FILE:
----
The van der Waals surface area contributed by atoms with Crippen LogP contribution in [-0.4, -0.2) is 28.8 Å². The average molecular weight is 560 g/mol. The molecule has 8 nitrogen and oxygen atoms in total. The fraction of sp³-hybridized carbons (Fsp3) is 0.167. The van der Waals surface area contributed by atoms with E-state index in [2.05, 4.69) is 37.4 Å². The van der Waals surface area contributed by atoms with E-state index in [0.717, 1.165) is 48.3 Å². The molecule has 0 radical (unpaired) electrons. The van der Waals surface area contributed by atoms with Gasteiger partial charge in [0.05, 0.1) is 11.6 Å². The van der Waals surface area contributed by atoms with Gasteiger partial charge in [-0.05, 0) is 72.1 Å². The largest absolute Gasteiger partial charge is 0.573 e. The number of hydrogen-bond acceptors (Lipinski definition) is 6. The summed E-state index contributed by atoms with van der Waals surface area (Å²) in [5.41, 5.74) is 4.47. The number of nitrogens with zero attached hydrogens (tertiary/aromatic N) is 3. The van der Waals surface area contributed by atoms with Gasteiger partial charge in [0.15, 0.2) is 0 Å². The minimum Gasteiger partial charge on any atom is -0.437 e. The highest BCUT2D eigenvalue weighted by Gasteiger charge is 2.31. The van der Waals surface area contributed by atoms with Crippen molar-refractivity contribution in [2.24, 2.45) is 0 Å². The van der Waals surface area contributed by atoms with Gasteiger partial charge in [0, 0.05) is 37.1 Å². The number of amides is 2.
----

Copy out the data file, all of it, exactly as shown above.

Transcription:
The van der Waals surface area contributed by atoms with Crippen LogP contribution in [-0.4, -0.2) is 28.8 Å². The average molecular weight is 560 g/mol. The molecule has 8 nitrogen and oxygen atoms in total. The fraction of sp³-hybridized carbons (Fsp3) is 0.167. The van der Waals surface area contributed by atoms with E-state index in [2.05, 4.69) is 37.4 Å². The van der Waals surface area contributed by atoms with E-state index in [0.717, 1.165) is 48.3 Å². The molecule has 0 radical (unpaired) electrons. The van der Waals surface area contributed by atoms with Gasteiger partial charge in [0.05, 0.1) is 11.6 Å². The van der Waals surface area contributed by atoms with Gasteiger partial charge in [-0.05, 0) is 72.1 Å². The largest absolute Gasteiger partial charge is 0.573 e. The number of hydrogen-bond acceptors (Lipinski definition) is 6. The summed E-state index contributed by atoms with van der Waals surface area (Å²) in [5.41, 5.74) is 4.47. The number of nitrogens with zero attached hydrogens (tertiary/aromatic N) is 3. The van der Waals surface area contributed by atoms with Gasteiger partial charge in [0.15, 0.2) is 0 Å². The minimum Gasteiger partial charge on any atom is -0.437 e. The highest BCUT2D eigenvalue weighted by Gasteiger charge is 2.31. The van der Waals surface area contributed by atoms with Crippen molar-refractivity contribution in [2.24, 2.45) is 0 Å². The van der Waals surface area contributed by atoms with Gasteiger partial charge in [0, 0.05) is 37.1 Å². The number of amides is 2.